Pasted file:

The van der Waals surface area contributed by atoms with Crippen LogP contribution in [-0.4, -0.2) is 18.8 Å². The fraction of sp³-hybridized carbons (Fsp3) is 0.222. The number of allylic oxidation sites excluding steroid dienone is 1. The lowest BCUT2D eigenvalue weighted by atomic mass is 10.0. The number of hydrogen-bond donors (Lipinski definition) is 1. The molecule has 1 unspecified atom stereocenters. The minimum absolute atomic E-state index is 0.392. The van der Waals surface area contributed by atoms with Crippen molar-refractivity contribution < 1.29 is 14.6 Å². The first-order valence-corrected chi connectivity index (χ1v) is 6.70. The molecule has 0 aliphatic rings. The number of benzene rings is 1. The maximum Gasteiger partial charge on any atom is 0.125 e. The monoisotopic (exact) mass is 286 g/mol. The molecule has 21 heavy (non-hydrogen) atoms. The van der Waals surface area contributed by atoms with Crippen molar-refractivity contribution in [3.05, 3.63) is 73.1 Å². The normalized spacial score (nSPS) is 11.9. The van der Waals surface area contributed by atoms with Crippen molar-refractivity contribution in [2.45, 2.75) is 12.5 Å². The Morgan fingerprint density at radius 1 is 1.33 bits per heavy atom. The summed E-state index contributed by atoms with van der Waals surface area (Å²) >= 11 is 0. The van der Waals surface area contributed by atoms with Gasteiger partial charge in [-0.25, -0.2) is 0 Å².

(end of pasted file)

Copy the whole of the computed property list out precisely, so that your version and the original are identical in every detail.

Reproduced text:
The van der Waals surface area contributed by atoms with Crippen LogP contribution in [-0.4, -0.2) is 18.8 Å². The fraction of sp³-hybridized carbons (Fsp3) is 0.222. The number of allylic oxidation sites excluding steroid dienone is 1. The lowest BCUT2D eigenvalue weighted by atomic mass is 10.0. The number of hydrogen-bond donors (Lipinski definition) is 1. The molecule has 1 unspecified atom stereocenters. The minimum absolute atomic E-state index is 0.392. The van der Waals surface area contributed by atoms with Crippen molar-refractivity contribution < 1.29 is 14.6 Å². The first-order valence-corrected chi connectivity index (χ1v) is 6.70. The molecule has 0 aliphatic rings. The number of benzene rings is 1. The maximum Gasteiger partial charge on any atom is 0.125 e. The monoisotopic (exact) mass is 286 g/mol. The molecule has 21 heavy (non-hydrogen) atoms. The van der Waals surface area contributed by atoms with Crippen molar-refractivity contribution in [3.05, 3.63) is 73.1 Å². The normalized spacial score (nSPS) is 11.9. The van der Waals surface area contributed by atoms with Crippen molar-refractivity contribution in [2.45, 2.75) is 12.5 Å². The Morgan fingerprint density at radius 1 is 1.33 bits per heavy atom. The summed E-state index contributed by atoms with van der Waals surface area (Å²) >= 11 is 0. The van der Waals surface area contributed by atoms with Gasteiger partial charge in [-0.25, -0.2) is 0 Å².